Thames Valley Flood Scheme - Why do we need the scheme?

Closed 20 Aug 2021

Opened 26 May 2021

Overview

  1. Welcome
  2. Why do we need the Thames Valley Flood Scheme?
  3. What is the Thames Valley Flood Scheme?
  4. Project ambitions and working together
  5. Strategic Environmental Assessment
  6. Timeline
  7. Frequently asked questions
  8. Other consultations and engagement

On this page you can view the history of flooding in the Thames Valley, the consequences that flooding brings, what is expected in the future with climate change and an introduction to the Thames Valley Flood Scheme.

History of flooding

 

 

There has been a long history of flooding in the Thames Valley. The largest recorded flood happened in 1894 when extreme rainfall led to widespread flooding along the River Thames and on many of the rivers that flow into it. This picture shows Botley Road in Oxford. Further downstream along the River Thames, in Kingston, flood water inundated the High Street.

Botley Road in Oxford 1894 flooded with horse drawn carts making their way through the flood waters

Road flooded in Oxford in 1894. Credit: oxfordhistory.org.uk.

Aerial photo of Reading showing flooding in 1947

Aerial photo of Reading showing flooding in 1947.

In 1968 devastating flooding happened on the River Mole and River Wey, which flow into the Thames, leading to major flooding in Guildford and other parts of Surrey.

 

Guildford in 1968 showing flooding of shops, water level is up to door handles and one awning is only just above the flood water

Guildford 1968. Credit: GetSurrey.

In the Spring of 1998, northern parts of the Thames catchment were badly affected by flooding. The River Cherwell flooded the town centre and railway station at Banbury.

Recent flooding

More recently, we’ve seen further significant floods in the area. The Autumn of 2000 was the wettest in the UK since records began in 1766 and led to widespread flooding along the River Thames, with the highest flows since 1947. Flooding across large parts of the Thames Valley happened again in 2003. 

In July 2007 we saw severe surface water and river flooding across many parts of the country. Nationally over 55,000 homes and businesses were flooded. Communities including Oxford, Abingdon, and Wokingham along with many others in the Thames Valley were badly affected.

Flooding in a carpark in 2007, water level is covering car tyres across the carpark.

Wokingham 2007.

Flooding occurred again in the winters of 2012 to 2013 and 2013 to 2014. Between December 2013 and February 2014 a 10 week sequence of Atlantic storms led to weeks of flooding on the Thames. The total volume of rain that fell during this period was exceptional, over 200% of the seasonal average in parts of the Thames Valley and southeast England. The total volume of water that flowed down the River Thames was greater than in 1947 but was over a longer period. Over 1000 properties were flooded across the Thames Valley.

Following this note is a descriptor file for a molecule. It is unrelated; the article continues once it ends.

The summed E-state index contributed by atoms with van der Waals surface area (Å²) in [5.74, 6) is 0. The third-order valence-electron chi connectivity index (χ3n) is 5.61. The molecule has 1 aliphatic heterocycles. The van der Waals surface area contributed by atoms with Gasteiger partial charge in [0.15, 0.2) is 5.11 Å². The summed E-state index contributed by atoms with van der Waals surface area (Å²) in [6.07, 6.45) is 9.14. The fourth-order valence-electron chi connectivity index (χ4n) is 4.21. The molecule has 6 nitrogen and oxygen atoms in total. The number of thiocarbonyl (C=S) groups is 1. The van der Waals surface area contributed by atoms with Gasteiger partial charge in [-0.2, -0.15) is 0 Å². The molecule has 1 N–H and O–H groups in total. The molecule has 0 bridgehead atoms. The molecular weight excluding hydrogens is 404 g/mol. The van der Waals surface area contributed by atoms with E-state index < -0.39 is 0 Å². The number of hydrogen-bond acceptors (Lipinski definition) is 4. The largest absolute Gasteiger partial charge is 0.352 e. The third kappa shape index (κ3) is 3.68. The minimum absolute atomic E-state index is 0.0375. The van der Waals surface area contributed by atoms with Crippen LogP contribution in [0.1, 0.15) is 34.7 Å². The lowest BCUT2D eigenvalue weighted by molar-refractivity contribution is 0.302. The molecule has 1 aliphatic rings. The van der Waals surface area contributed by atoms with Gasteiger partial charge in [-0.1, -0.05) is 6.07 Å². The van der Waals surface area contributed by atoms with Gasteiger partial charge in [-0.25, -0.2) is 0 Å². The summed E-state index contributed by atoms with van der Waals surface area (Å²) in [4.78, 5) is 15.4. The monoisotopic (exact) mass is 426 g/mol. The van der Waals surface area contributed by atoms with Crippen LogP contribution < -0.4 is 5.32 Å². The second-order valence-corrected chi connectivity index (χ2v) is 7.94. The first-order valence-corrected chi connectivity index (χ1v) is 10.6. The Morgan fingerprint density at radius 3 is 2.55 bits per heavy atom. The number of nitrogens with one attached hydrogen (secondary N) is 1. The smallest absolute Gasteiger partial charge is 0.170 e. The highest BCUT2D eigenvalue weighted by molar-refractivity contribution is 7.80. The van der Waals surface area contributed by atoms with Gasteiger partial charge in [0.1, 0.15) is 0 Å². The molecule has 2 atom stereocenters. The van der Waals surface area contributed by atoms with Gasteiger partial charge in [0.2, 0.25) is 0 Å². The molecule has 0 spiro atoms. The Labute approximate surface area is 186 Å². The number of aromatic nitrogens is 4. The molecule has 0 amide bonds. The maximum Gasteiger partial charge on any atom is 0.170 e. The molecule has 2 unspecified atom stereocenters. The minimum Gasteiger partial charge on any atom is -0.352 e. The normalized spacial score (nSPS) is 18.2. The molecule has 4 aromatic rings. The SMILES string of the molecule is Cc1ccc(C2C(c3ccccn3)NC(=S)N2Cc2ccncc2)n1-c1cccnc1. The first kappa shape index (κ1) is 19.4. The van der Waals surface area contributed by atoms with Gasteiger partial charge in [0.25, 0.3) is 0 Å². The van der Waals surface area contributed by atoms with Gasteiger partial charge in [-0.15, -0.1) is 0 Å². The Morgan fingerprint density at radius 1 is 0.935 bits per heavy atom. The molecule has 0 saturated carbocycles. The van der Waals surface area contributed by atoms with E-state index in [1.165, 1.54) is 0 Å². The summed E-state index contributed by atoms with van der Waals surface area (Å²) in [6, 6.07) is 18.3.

Between all the major floods listed here, there have been many smaller floods, including 2019 to 2020 where new flood alleviation schemes, like the one on the River Wey at Godalming in Surrey were used for the first time, successfully protecting homes.

Earlier this year, the Environment Agency was once again responding to flooding in parts of the Thames Valley, which brought new challenges due to the COVID 19 pandemic.

The frequency and size of floods are expected to continue increasing as a result of climate change.

Changes in the Thames Valley

Over the years the number of properties and businesses within the Thames Valley has grown significantly. Many of these have been built in areas at risk of flooding, especially before the 1990s when planning regulations were improved to take better account of flood risk.

Floods can destroy belongings, threaten lives and damage businesses, and can take years to recover from. For many people floods also result in long term mental health impacts. Changes to the way we live mean the impact of flooding on homes and businesses are greater now than in the past. View our consequences of flooding video to find out more.

Managing flooding in the Thames Valley

The Environment Agency, councils, water companies and others have done much to manage flood risk in the Thames Valley over the last 50 years.

Nowadays, people are better protected by flood defences than ever before. We have built flood alleviation schemes such as Banbury, Marlow and The Maidenhead, Windsor and Eton Flood Alleviation Scheme. You can see the location of these and other flood schemes on the map below. We also use temporary flood barriers to reduce the risk where these are effective. 

Existing and developing schemes in the Thames Valley.

Map of existing flood risk management schemes in the Thames Valley catchment.